Empirical evidence suggests that security selection skill on the long side of hedge funds’ trades can add meaningfully to their performance (for further discussion, please see Appendix A). There is less data available to analyze the effect of security selection skill on the short side, but anecdotal evidence suggests that alpha generation capabilities on the short side vary substantially by manager.
Long-Short Equity – Reason #2: Reduce Equity Beta Risk
Short exposure, when used to balance long exposure, works to reduce market beta—betas on the long side and the short side will partially offset each other. In addition, long-short equity funds are able to hold cash in their portfolio, with fewer constraints than is the case for more benchmark-centric long-only managers. These two factors help reduce beta and volatility.
Often, long/short funds have a modest net long bias (around 30% – 60%); however, as Figure 1 shows, over the past 10 years it has generally varied from a low of around 20% to a high of around 75%. Historically, when equity market volatility has been high, long/short managers decreased their net exposure; when volatility has been subdued, they raised their net exposure back up (see Figure 1).
long-short equity funds’ beta to global equities is typically in line with their net exposures, and has averaged around 0.5 over the long term (see Figure 2).
With this level of beta, long/short funds tend to underperform equity markets in strong, sustained bull markets, but are able to mitigate downside risk and outperform in market downturns. Historically, long/short hedge funds have in fact achieved attractive downside risk mitigation in down markets compared to long-only benchmarks (see Figure 3).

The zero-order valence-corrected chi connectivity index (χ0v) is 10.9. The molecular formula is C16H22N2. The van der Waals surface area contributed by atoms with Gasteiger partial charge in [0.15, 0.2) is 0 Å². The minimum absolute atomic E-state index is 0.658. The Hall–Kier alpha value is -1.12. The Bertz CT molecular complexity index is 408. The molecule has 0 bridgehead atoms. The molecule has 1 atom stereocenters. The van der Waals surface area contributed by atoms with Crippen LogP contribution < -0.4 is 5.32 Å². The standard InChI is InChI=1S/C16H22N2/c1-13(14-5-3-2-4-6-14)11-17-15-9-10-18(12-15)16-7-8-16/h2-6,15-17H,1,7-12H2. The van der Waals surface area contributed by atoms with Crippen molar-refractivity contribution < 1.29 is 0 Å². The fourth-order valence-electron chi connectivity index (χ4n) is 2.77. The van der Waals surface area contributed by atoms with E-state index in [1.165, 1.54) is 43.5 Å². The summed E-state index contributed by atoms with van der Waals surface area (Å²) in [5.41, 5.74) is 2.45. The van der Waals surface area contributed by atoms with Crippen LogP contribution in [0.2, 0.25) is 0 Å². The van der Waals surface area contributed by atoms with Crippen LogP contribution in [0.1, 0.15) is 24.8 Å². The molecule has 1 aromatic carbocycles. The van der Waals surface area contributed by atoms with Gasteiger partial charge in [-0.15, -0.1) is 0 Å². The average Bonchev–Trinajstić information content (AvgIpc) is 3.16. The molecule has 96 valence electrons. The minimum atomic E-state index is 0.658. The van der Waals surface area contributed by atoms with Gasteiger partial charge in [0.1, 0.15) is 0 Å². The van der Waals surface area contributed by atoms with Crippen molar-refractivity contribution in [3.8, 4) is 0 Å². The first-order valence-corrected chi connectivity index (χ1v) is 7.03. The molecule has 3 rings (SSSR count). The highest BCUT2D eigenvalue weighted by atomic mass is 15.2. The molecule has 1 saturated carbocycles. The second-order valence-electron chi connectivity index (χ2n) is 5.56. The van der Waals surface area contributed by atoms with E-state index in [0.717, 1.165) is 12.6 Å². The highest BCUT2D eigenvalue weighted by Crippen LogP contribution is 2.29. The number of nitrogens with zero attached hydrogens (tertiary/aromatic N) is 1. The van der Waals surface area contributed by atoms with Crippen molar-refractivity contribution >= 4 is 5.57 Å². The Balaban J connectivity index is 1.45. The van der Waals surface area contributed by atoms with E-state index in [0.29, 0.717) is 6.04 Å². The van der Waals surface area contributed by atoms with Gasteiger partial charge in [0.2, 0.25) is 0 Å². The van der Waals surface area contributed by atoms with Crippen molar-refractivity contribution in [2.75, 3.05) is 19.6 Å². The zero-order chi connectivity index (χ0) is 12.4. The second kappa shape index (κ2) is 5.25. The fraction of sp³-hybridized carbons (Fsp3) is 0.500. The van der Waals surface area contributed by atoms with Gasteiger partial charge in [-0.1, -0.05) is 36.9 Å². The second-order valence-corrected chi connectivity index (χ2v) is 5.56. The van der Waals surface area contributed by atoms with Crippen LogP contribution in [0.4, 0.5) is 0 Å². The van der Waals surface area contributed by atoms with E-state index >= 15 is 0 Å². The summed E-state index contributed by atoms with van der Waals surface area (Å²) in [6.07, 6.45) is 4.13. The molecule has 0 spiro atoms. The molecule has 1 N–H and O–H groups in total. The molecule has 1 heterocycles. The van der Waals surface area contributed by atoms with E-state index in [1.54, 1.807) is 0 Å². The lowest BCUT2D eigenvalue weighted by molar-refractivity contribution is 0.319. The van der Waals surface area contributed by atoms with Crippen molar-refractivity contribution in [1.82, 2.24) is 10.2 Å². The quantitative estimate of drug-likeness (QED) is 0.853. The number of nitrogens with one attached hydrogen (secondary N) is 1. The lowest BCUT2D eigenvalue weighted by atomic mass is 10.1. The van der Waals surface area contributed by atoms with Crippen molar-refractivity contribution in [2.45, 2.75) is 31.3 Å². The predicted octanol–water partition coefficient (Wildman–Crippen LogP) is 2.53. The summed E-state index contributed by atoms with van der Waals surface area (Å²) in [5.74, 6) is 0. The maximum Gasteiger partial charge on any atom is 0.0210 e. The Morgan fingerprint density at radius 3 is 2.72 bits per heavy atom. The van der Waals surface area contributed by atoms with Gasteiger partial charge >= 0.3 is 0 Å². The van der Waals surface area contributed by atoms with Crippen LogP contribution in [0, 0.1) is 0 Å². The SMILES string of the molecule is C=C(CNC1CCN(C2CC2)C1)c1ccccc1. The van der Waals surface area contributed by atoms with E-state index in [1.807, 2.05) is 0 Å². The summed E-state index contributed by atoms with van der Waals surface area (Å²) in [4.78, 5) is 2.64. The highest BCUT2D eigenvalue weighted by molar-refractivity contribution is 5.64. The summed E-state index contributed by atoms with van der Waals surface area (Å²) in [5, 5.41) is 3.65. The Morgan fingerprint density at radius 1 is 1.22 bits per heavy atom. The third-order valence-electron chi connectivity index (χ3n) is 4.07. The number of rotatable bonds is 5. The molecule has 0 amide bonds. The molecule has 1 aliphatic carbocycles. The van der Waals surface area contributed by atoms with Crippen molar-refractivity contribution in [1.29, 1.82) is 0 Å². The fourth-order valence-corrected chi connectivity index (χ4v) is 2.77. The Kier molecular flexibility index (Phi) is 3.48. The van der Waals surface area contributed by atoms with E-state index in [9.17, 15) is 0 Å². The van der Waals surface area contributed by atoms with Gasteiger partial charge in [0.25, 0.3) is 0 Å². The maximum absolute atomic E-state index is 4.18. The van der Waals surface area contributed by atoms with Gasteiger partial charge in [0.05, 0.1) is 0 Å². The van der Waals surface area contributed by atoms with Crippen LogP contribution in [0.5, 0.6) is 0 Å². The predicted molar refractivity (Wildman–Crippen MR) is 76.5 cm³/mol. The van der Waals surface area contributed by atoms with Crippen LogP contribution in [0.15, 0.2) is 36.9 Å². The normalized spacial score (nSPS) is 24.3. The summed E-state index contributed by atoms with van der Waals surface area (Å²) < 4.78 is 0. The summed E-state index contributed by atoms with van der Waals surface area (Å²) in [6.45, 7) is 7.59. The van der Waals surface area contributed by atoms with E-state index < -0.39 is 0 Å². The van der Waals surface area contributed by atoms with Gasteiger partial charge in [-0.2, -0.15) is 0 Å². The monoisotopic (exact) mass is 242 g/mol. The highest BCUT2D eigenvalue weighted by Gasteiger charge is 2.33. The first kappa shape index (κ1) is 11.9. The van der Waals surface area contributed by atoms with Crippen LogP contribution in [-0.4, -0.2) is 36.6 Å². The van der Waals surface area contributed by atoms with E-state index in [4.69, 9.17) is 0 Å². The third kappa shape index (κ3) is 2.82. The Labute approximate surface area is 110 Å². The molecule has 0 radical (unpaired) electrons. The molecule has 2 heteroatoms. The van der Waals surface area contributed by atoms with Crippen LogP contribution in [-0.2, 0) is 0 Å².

Long-short equity fund beta has varied, from a low of 0.30 to a high of 0.70 over the past 20 years,3 partly based on overall equity market conditions—generally, beta has been higher in strong markets and lower in challenging markets. In this way, long/short managers can be viewed as engaging in tactical asset allocation.
Long-Short Equity – Reason #3: Improve Return/risk Profile Of An Equity Allocation
An analysis of the historical performance of the long/short hedge fund universe, as proxied by the Credit Suisse and HFR indices, shows that historically, long/short funds have achieved better risk-adjusted performance over market cycles than long-only managers and benchmarks, generating equity-like returns with about half the volatility of equity markets (see Figure 4).
Comparing long/short funds to a universe of actively managed equity strategies presents a similar picture (see Figure 5).
In this way, the universe of long-short equity funds has used its equity risk capital more efficiently than has the universe of long-only managers or broad equity benchmarks. Including long/short funds in a portfolio, therefore, has the potential to improve the portfolio’s overall return/risk ratio. In addition, for investors employing risk-balanced asset allocation models, such efficiency may free up a portion of the risk budget to deploy elsewhere.
Long-Short Equity – Reason #4: Access Through New, ‘liquid Alternative’ Fund Structures
Increasingly, hedge fund strategies are available in retail fund vehicles, such as U.S. registered funds (’40-Act funds) and offshore UCITS funds, providing much wider access to hedge fund strategies. In our view, the new fund structures have significant benefits in terms of liquidity, fees and regulatory oversight.
Hedge funds have generally been structured in a less liquid format than traditional asset classes, with periodic (often monthly or quarterly) redemption periods and, in many cases, limits on how quickly an investor can redeem after the initial investment (lock-up periods) and/or on how much investors can redeem at